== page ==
BY DAVE PRICE
Daily Post Editor
I must be confused. For the last couple of years, I thought the Palo Alto City Council was going to put a tax on this November’s ballot to fund the railroad crossing projects, known as grade separations. But council is now off track (pun intended) and is looking at making this a tax for housing and improving 911 response. What the heck is going on?
And why on earth is the city even considering a tax after it had a $76 million surplus in the previous fiscal year?
The city hired a pollster to ask residents if they’d support the tax. The pollster also asked for their response to a list of ways the money could be spent.
The list had items such as:
• “Maintaining community centers that serve Palo Alto children, families and seniors.”
• “Fixing potholes.”
• “Repairing and maintaining city sidewalks.”
Gee, I thought the city was supposed to pay for those things out of the taxes it is already receiving. Then this item jumped out:
• “Ensuring a modern, stable 911 emergency communications network.”
That was a priority for 73% of respondents, No. 1 in the poll.
Councilman Greg Tanaka asked at Monday’s council meeting why 911 service was even mentioned in the poll. He pointed out that the city’s 911 service is “state-of-the-art” and the dispatch center win awards.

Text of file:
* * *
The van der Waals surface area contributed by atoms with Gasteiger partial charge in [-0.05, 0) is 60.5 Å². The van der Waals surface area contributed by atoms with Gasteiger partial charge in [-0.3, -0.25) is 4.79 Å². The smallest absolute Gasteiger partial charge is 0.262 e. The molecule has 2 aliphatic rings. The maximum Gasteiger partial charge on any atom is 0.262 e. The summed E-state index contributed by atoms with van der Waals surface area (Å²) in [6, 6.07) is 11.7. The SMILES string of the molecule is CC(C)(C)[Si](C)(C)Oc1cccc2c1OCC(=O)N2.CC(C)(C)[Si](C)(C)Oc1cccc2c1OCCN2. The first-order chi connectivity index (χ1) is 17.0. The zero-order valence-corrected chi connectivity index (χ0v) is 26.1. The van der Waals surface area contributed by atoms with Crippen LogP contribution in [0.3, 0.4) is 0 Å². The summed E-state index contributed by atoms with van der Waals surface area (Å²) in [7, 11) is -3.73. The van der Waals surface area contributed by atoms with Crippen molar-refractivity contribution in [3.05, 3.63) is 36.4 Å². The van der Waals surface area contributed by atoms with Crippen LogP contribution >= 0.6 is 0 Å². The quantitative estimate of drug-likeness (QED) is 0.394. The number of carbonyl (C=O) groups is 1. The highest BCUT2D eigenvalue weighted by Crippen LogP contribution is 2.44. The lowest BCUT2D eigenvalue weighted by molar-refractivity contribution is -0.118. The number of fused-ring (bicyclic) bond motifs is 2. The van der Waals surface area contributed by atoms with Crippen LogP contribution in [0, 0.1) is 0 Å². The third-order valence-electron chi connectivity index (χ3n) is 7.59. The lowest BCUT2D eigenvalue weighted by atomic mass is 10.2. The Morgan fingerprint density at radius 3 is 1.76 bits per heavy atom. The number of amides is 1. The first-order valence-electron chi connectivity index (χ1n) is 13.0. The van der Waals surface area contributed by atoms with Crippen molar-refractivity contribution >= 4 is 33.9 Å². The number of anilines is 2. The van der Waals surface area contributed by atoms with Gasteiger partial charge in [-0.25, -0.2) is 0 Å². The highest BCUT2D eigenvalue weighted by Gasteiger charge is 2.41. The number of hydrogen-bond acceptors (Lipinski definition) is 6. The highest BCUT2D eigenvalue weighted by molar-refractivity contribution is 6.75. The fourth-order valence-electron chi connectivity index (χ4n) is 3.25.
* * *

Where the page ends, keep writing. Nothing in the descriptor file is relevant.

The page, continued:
Nobody is threatening to cut funding to 911 service.
Was the city throwing 911 response into the list just to test to see if voters could be frightened into supporting a tax? It’s happened before.
In 2016, San Mateo County convinced voters to approve Measure K, a sales tax renewal measure to fund general government operations, like salaries and pensions and new office buildings. But to get votes, the county said in the ballot language that the money would go for things like “911 police, fire and paramedic dispatch” and “combatting human trafficking.” The county already had money for those things, but putting them on the ballot scares people into voting “yes.”
And Palo Alto used the 911 argument in 2018 to get voters to pass an increase in the hotel tax.
Asking people if they want to fund 911 service rings “alarm bells,” Tanaka said. He said people might think, “Oh my God, we don’t have a stable 911.”
“As far as I understand, we have state-of-the-art emergency response, one of the best in the area. A statement like that makes people think we don’t have a state-of-the-art 911 system … that we are somehow a Third World country, barely able to handle 911 calls.”
City Manager Ed Shikada defended the question.
“Council member, this option was simply intended to get a sense of the voters’ priority level for that function (911 service). It does not say in anyway that we have a problem with the existing system,” Shikada said.
Tanaka wasn’t satisfied by that.
“I realize we are just trying to figure out how to get the tax passed. We’re going to say what we need to say to get it passed. But to me, if we need (money) to pay for a grade separation, let’s say it,” Tanaka said. “We shouldn’t say things that aren’t true.”